This is the first installment of a series of interviews getting to know the veterans in the Posse program.
Bryan Stascavage ‘18 scheduled our interview for 6pm on Sunday at the Usdan tables, so he would have enough time to talk before he attended the WSA meeting, where he sits as the Vice Chair of Academic Affairs Committee. Only on campus for three months, Stascavage has made sure that his voice and political views are heard. He also wrote an opinion column for the Wesleyan Argus. Some of his views, he admits, might not be the most popular on a campus as liberal as Wesleyan. “Somebody might hit me with a hammer,” he joked. No one has hit him yet, but if they did his US Army training might come in handy.
Stascavage grew up about an hour away from Wesleyan in Danbury, CT. After High School, he attended Rensselaer Polytechnic Institute but, feeling that it wasn’t for him, moved to California for a stint as a camera operator and writer in Hollywood. In 2006, noticing that the war in Iraq was not going well for America, Stascavage felt that it was his duty to serve. His first tour in Iraq was from 2007 to 2008. In 2010, three days after the Haiti earthquake, he was deployed to survey the damage so that NGO’s — such as the International Red Cross — could help those in need. In late 2010, Stascavage was redeployed to Iraq for a year. He retired from service in 2012 and attended community college to earn an associate degree in accounting. While attending, he learned about the Posse program.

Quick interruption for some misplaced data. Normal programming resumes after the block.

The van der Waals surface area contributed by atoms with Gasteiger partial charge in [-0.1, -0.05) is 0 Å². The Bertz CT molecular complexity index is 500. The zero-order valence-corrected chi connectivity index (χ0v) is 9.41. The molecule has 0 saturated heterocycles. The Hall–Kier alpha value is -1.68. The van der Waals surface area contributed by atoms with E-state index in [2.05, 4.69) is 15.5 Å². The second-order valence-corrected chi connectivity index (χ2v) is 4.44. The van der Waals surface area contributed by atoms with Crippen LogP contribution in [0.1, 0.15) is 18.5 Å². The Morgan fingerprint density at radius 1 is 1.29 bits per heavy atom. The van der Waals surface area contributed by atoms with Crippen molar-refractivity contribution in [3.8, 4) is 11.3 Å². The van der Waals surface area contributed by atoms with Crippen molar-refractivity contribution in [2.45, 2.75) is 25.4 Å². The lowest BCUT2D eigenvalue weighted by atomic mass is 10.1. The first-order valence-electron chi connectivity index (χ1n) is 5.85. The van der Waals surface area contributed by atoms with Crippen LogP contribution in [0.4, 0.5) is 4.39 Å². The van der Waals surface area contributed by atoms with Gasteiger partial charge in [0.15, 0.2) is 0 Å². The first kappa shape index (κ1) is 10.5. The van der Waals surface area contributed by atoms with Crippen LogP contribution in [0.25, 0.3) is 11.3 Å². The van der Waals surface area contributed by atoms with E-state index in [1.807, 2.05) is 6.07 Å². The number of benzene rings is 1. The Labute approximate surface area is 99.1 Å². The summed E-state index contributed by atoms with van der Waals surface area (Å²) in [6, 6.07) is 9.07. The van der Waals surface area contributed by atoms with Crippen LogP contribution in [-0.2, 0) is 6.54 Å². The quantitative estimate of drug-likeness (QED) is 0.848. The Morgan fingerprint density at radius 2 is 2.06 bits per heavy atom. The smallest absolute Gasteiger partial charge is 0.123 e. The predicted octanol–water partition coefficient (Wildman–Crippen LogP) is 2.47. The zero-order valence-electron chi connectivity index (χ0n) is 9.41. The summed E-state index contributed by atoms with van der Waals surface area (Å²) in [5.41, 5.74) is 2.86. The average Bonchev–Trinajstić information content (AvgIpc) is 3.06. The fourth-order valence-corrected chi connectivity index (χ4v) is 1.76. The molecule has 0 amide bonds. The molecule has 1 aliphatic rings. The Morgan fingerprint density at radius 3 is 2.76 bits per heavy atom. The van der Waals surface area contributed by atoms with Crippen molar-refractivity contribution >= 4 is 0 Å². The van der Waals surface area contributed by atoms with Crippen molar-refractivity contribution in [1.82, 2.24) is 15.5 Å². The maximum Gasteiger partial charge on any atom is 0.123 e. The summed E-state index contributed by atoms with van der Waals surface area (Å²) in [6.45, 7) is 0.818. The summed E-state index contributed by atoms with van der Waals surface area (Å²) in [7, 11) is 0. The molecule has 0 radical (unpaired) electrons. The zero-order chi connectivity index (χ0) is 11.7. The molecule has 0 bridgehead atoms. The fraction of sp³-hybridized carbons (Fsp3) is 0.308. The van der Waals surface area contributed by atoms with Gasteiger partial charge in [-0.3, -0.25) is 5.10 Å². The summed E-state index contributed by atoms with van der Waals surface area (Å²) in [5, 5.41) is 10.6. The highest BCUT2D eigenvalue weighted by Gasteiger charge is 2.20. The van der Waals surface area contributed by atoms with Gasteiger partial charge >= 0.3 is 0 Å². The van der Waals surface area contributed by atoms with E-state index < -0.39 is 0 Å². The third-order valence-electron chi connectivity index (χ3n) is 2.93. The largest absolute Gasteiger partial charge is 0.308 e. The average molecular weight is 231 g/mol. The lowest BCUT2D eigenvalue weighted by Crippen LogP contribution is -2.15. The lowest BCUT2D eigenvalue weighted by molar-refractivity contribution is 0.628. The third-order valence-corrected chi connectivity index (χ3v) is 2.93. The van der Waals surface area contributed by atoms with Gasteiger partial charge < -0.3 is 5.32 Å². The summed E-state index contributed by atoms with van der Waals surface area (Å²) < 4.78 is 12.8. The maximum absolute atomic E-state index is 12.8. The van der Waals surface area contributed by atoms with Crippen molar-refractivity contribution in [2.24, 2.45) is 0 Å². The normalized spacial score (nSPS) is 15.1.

The Posse foundation, founded in 1989, ” identifies public high school students with extraordinary academic and leadership potential who may be overlooked by traditional college selection processes.” The program sends groups of ten students to campus where they are spread out among the general population. They also have weekly group meeting with a special Posse advisor. The intent is that the different perspectives will be good for the general student body and the Posse students will benefit from the experience as well. While the program started as a way to bring low income and minority students to campus, a few years ago Vassar realized that program could work for veterans. This is the first year the program is at Wesleyan University.
Stascavage first heard of Wesleyan during High School, when his team played Hockey at our ice rink. He wanted to come here because of the really good reputation — what he called the “little ivy” — and the potential for job opportunities after college. Another aspect of Wes that interested him was the activist community. It was “so far outside of my wheel house,” he said. “I like putting myself in these situations where I have to put myself in a new world.” Stascavage has inserted himself in the middle of some of Wes’ most contentious issues. In his Argus column, he has argued against fossil fuel divestment, accusing the movement of “junk food activism” which offers a distorted view of white privilege. Some feedback has been positive, some negative. Wes is very different than he expected, as he thought it would be full of mass protests and sit-ins. Even if there may be a lull in activism this semester, hopefully Wesleyan’s more radical elements begin to shine through.
Stascavage’s transition to Wes has been “extremely smooth.” While he expected Wes to be academically challenging, he is often humbled by his classmate’s intelligence. He is excited and happy to hear perspectives that he often does not hear, while also offering his own unique perspective in the classroom. For instance, he brings his “real world” perspective on national security into his American Gov class. In his theatre class, he acted as a sort of consultant to a classmate that wrote a play about surveillance.